Friday, March 7, 2014

What's Pink And Has Whiskers?

Lap it up.

My sister gave me a cat in a can.

I was hoping, when I opened the can, that it would be

  • A live cat.
  • Not dead.
  • Etc.

But of course I knew better. Right on the label, under the Cat-In-A-Can logo, it says Inflatable Feline.

No live cat, even one small enough to fit into a can of that size, even one that small and which would hold its breath while traveling through the U.S. Mail system, would let itself be inflated, either before or after the can part or the getting-mailed part, let alone both. And I wouldn't put my lips to either end of such a cat to try inflating it.

Or any cat, really.

In other words, I was onto that game. I was clued. I was dialed in. I knew it was plastic. And thereby OK. (Clean, non-scratchy, low probability of hissy fits.) And gladly inflated it, and gained a new friend.

But it wasn't the same as Ernie.

At this point in my life I don't remember anything about Ernie except for two fairly important facts.

  • The cat's name was Ernie, and
  • Ernie was a real cat, and
  • Ernie was not made of plastic nor was she inflatable.

Sure, those were three facts, but when you're dealing with facts, more is always better. And the extra typing gave me a few seconds more to recall some of those fond memories of Ernie.

Wasted seconds, I guess, because I still don't remember who in the hell Ernie was, cat-wise, aside from the name. (I threw in the she part because it sounds better, though I don't remember requiring Ernie to stand for a close inspection, nor was I ever inspired to put my lips there and blow, either. You don't do that. I don't.)

So, ultimately, we are left with a residue of things we may say we understand. In this case, they are that real cats are real and not-real cats are inflatable, and as far as I am willing to take this research, I hereby declare that there is a difference, and real cats do their own inflating, after supper, if they do it at all.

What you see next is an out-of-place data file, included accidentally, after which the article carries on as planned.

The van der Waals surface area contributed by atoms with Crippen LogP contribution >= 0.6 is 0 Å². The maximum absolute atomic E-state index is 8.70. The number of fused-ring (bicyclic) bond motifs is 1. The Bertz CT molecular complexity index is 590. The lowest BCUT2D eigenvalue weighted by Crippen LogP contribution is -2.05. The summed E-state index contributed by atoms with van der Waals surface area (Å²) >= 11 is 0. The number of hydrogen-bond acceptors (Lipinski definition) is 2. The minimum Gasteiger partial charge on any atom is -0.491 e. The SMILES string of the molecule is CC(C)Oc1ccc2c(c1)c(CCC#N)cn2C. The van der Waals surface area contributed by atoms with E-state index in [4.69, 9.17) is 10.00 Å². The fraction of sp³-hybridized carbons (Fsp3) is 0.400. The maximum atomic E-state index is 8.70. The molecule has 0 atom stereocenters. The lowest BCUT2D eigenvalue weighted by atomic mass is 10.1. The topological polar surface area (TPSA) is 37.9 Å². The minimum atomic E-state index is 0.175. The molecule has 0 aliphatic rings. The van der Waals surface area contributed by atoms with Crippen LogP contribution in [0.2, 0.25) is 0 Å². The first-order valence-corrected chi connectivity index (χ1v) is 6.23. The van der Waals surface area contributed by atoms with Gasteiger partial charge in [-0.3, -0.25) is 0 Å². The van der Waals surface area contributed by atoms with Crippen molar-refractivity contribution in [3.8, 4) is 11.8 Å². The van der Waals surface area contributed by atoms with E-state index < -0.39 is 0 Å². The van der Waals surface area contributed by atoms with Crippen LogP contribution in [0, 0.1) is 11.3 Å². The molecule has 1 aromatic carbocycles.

The same goes for things that you do put in your mouth. Like horchata. I've had it in tea bags. It's good. It's OK. It's acceptable. It isn't all that bad. Well, if you get "horchata con miel". I like the "miel" part. That's honey. Or something honey-like.

I hear that it can also be a sugar-based syrup, which is fine by me, since horchata tastes good that way, regardless of how it actually got to that particular address.

The straight horchata I had in tea bags was not my favorite, but with honey-like sweetening, it's yummy. But still too much like honey and herbs in a can, waiting to be inflated by the correct amount of applied liveliness, in order to achieve OK-ness, not-all-that-bad-ness, a level of mediocre acceptability with hardly any bitter aftertaste.

And in the other corner, there is live horchata, fresh-brewed — it requires no blowing. It self-inflates and breathes on its own. It's good.

No, I haven't said what horchata is. Here are a few words on that subject from someone who does know:

The herbs and flowers that are part of this drink include some better known herbs such as chamomile, mint, lemon verbena, lemon grass, and lemon balm. Some of the flowers that are included in this tea are rose geranium, small roses, violets, begonias, carnations, fuschias and malva olorosa/malva blanca — which are flowers from the mallow family. The horchata herb mix also includes some lesser known and harder to find herbs which include cola de caballo or horse tail (also known as shave grass), llanten or plantain plant (not to be confused with plantain bananas), borraja or borge, linaza or flax, a red leafed herb called escancel, in English it is known as bloodleaf, this herb gives the drink its red pinkish color. Another plant used in this tea is called ataco or red amaranth, this one also contributes to the color of the drink. There are a few other plants that are used, however these seem only grow in Ecuador and, at least according to my mom, don't have known names in English, in Spanish they are called pimpinela, shullo, and cucharillo.

Mine was tall and cool and pink, like pink lemonade, but not lemonadey. Not like something liberated from a can, or brewed in a tea bag, or retrieved dry by the handful from a box under the sink in the back room before boiling.

And it did not require me to put my lips on it and do anything but suck. So that's what I tried.

Yummy.

I'll have to do it again.

More: Horchata lojana or herbal tea mix

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